A new study from scientists at VIB-KU Leuven Center for Brain & Disease and elsewhere reveals the role of an RNA binding protein called Fused in Sarcoma (FUS) in the development of frontotemporal lobar degeneration (FTLD) and amyotrophic lateral sclerosis (ALS). Details are provided in a paper published in Molecular Neurodegeneration titled, “Frontotemporal dementia-like disease progression elicited by seeded aggregation and spread of FUS.”

The results from the study support a long suspected belief about the role of the FUS protein in neurodegenerative diseases. Normally FUS protein resides in the cell’s nucleus but in some patients, it clumps into aggregates in the cytoplasm. Now, scientists led by Sandrine Da Cruz, PhD, a professor and head of the laboratory of neurophysiology in neurodegenerative disorders at VIB-KU Leuven have demonstrated how FUS aggregates spread and behave in neurodegenerative diseases.

According to the paper, the scientists injected disease-associated human FUS aggregates into adult mice engineered to express human FUS protein. The aggregates acted like seeds causing the existing human FUS protein in the mice to aggregate and spread to other regions of the brain. The aggregated proteins exacerbated age-dependent cognitive decline and behavioral deficit in the mice. It mirrored the way protein aggregates form and spread in FTLD and ALS patients. 

“This finding suggests a prion-like mechanism, which is a process where proteins misfold and cause other proteins to misfold in a similar way, leading to the spread of disease within a body,” said Sonia Vazquez-Sanchez, PhD, who is the co-first author of the study. In fact, their results “contribute to the mounting evidence that prion-like transmission of misfolded proteins represents a common process in the pathogenesis of several neurodegenerative diseases” including Parkinson’s and Alzheimer’s disease, the team wrote.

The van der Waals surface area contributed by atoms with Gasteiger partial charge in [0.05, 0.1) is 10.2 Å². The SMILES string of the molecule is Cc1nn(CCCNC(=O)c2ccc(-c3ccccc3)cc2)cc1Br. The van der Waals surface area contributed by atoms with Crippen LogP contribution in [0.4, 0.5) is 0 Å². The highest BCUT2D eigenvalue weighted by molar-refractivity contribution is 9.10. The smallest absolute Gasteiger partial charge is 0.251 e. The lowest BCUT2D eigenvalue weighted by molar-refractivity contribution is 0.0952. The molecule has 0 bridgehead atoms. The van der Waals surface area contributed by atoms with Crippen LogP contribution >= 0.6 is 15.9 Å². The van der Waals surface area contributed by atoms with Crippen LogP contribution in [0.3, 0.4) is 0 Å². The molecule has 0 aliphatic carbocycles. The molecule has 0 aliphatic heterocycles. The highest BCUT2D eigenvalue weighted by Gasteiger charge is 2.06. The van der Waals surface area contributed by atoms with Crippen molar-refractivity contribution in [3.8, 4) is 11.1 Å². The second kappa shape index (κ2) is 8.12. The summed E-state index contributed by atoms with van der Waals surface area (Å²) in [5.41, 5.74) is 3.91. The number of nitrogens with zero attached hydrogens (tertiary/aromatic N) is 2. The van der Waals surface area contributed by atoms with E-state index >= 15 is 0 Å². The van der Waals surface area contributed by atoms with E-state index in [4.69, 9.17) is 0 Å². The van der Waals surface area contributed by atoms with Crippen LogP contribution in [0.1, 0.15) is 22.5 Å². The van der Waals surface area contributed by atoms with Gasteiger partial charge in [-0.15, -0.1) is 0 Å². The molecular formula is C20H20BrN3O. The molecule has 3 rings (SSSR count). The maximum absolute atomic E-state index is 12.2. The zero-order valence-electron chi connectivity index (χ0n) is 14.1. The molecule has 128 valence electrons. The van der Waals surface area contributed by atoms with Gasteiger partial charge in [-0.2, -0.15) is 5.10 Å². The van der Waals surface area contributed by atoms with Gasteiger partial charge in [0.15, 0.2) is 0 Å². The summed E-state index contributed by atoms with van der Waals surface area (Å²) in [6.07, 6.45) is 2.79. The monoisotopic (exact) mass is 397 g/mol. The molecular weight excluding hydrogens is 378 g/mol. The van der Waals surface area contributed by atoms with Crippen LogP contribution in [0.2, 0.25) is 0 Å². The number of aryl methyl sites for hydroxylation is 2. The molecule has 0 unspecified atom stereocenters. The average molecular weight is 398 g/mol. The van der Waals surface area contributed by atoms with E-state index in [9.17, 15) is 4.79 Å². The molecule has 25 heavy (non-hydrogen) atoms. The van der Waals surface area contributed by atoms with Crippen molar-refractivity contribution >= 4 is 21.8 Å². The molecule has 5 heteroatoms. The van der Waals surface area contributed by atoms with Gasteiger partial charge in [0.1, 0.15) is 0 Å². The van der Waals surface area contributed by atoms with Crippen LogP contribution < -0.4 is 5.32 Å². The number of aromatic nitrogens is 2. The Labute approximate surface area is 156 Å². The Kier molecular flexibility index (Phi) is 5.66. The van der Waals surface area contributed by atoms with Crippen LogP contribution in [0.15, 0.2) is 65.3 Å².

The process is also species specific, according to the findings. The scientists did not observe the protein aggregation process when they injected aggregates into mice that expressed wild-type FUS. 

Vazquez-Sanchez further noted that “identifying the exact components of these aggregates and the brain regions most affected by their spread will be crucial for developing future therapeutic interventions.”

New therapies would be a boon for patients with FTLD, which accounts for approximately 1020% of dementia cases and is characterized by changes in personality, behavior, and language due to damaged frontal and temporal lobes. For its part, ALS is characterized by a selective loss of motor neurons, resulting in progressive muscle weakness and paralysis, as well as swallowing and speech difficulties. Therapeutic strategies that target the spread of FUS protein aggregates could ultimately help halt or slow the progression of both conditions. 

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